Did you know that some faucets are cheaper to replace than repair? When we encounter a faucet repair we will consider the value of the repair and allow you to make the decision on whether to repair or replace.
Most faucets work with a rubber or composition washer that closes onto a metal washer seat. Over time, the washer harden and cracks or simply gets worn down. This causes the faucet to leak. You can close the faucet tighter to stop the drip, but this is just temporary. In fact, you're just increasing the internal damage to the washer and faucet and the problem is only going to get worse. Usually when a faucet drips, the problem has a relatively simple solution: the washers or other internal mechanisms need to be rebuilt or replaced. You can do this yourself or a Plumbing Services plumbing technician can fix this easily and inexpensively.
Yes. Turn your faucets on and off gently rather than forcefully. This will greatly reduce wear and tear.
It's time to rebuild or replace your faucet. This will normally take care of you problem. You can buy a faucet kit at your local hardware store. You may want to disassemble the faucet and bring the parts with you to match them against what the store has in stock.
The most common cause of rattling pipes is a loose washer in the faucet. To fix, remove the screen at the end of the faucet, then flush the washer out by turning on the water. If that doesn't work, dismantle the faucet and replace the old washer.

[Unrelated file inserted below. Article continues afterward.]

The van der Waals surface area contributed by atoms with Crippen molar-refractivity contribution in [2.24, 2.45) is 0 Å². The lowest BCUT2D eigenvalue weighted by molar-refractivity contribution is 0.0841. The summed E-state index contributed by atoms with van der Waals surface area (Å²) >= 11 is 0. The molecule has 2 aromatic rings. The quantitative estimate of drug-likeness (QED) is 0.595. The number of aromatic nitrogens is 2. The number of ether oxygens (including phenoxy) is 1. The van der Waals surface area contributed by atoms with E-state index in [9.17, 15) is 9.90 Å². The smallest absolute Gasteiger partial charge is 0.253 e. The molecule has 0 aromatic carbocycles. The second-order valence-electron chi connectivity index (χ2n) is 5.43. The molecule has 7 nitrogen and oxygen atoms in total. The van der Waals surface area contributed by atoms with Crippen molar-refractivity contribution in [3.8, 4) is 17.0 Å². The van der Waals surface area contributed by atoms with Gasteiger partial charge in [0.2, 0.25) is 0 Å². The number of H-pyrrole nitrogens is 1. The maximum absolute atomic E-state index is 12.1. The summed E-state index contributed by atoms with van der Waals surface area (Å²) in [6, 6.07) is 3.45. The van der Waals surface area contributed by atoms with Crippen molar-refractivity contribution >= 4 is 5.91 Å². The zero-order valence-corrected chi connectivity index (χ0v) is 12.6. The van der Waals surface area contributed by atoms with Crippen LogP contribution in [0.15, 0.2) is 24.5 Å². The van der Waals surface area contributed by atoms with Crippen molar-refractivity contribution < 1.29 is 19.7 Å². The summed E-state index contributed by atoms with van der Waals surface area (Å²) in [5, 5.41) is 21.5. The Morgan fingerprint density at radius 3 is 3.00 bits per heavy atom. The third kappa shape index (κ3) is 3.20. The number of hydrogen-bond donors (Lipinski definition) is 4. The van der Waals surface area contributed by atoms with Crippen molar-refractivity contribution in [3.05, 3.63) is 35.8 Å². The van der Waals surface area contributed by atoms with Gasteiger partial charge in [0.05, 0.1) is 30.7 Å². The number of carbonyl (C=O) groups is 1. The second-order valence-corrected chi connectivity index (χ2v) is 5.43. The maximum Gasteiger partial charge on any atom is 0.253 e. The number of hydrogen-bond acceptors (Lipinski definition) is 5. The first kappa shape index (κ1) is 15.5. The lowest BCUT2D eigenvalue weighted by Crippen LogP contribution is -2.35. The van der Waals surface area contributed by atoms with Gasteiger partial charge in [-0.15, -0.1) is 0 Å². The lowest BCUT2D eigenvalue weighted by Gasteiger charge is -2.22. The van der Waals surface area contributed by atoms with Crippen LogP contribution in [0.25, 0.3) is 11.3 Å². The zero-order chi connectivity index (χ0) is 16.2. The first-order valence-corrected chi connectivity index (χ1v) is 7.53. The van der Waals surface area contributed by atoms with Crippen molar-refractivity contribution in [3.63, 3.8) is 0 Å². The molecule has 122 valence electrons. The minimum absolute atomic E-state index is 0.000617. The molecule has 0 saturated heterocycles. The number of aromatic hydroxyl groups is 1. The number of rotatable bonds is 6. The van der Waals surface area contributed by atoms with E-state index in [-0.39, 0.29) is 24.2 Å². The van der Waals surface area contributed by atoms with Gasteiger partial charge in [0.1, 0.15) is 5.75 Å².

This chattering sound probably means you have a loose faucet washer. To fix, turn your water off at the faucet and take your faucet apart from the top two handles and tighten the washers or replace them. Or call Plumbing Services and we can do it for you in a jiffy.
The brass seats on these old faucets are bad and have rough edges. Most seats are replaceable, but you will need a special wrench to get them out. This can sometime be a problem. Make sure you use Teflon tape on the threads of the new seats so they seal correctly.
If you have copper pipes, it is probably the sound of the pipe expanding and contracting as it heats and cools. This is normal for copper pipes; there is little you can do about it except to make sure the pipe is not rubbing against anything. This is often seen when a water pipe has been installed through a wood floor. During the original construction, the hole for the pipe going between floors is drilled too small, so the pipe rubs against the wood as it expands and contracts. The noise it makes simulates a dripping sound. The usual remedy is to make a hole in the wall, locate the pipe and insulate and or enlarge the opening where it penetrates.
This unsightly buildup is caused by mineral deposits. To remove them, pour a cup of vinegar into a plastic bag. Place the bag over the showerhead or faucets and hold it in place with a twist tie overnight. In the morning, remove the bag and gently scrub off the deposits with an old toothbrush.